The Efficacy of a Voluntary Summer Book Reading Intervention for Low-Income Latino Children from Language Minority Families


The effects of a voluntary summer reading intervention with and without a parent training component were evaluated with a sample of low-income Latino children from language minority families. During the last month of fourth-grade, 370 children were pretested on a measure of reading comprehension and vocabulary and randomly assigned to (1) a treatment group in which children received 10 self-selected books during summer vacation, (2) a family literacy group in which children received 10 self-selected books and were invited with their parents to attend 3 2- hour summer literacy events, and (3) a control group. Although children in the treatment group and family literacy group reported reading more books than the control group, there was no significant effect on reading comprehension and vocabulary. Recommendations for improving the efficacy of the intervention are discussed, including efforts to improve the match between reader ability and the readability of texts and the instructional goals of the family literacy events.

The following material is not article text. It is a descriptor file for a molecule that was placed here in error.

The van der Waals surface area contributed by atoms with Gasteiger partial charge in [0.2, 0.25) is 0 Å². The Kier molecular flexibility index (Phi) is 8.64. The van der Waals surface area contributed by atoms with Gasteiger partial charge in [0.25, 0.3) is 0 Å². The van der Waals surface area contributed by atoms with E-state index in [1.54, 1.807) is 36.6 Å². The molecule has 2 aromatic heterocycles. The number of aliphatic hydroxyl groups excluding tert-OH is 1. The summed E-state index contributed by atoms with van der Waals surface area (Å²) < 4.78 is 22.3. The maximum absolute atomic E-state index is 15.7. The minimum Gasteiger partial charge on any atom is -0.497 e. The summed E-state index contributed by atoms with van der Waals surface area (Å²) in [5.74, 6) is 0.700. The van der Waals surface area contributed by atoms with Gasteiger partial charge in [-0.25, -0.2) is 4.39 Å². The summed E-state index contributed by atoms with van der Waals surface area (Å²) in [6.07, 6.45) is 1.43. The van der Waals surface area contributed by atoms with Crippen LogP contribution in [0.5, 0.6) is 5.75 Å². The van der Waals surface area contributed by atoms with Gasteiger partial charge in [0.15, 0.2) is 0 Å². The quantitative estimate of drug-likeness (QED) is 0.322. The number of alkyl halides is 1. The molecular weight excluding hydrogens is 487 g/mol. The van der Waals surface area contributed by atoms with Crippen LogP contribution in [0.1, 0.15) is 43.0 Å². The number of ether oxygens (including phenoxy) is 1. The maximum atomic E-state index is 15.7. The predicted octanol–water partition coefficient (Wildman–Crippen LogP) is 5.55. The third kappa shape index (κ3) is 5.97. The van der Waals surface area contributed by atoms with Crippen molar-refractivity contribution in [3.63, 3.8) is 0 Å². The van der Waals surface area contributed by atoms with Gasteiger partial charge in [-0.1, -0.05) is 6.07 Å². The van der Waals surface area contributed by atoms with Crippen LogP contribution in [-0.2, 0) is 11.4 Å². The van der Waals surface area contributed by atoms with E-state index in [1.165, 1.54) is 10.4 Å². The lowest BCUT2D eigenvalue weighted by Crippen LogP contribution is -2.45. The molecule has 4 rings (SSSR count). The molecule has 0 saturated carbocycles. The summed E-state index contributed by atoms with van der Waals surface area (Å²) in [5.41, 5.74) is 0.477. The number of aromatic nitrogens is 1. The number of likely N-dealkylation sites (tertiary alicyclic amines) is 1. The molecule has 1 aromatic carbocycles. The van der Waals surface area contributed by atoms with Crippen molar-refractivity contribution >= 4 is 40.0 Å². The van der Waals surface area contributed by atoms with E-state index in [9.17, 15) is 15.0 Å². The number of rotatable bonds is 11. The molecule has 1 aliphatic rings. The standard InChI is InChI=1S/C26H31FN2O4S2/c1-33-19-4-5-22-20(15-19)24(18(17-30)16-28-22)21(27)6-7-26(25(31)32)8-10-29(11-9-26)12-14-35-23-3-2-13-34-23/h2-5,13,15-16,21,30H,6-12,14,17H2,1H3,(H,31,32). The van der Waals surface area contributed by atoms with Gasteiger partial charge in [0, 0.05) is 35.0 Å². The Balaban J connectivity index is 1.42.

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Last updated on 06/25/2014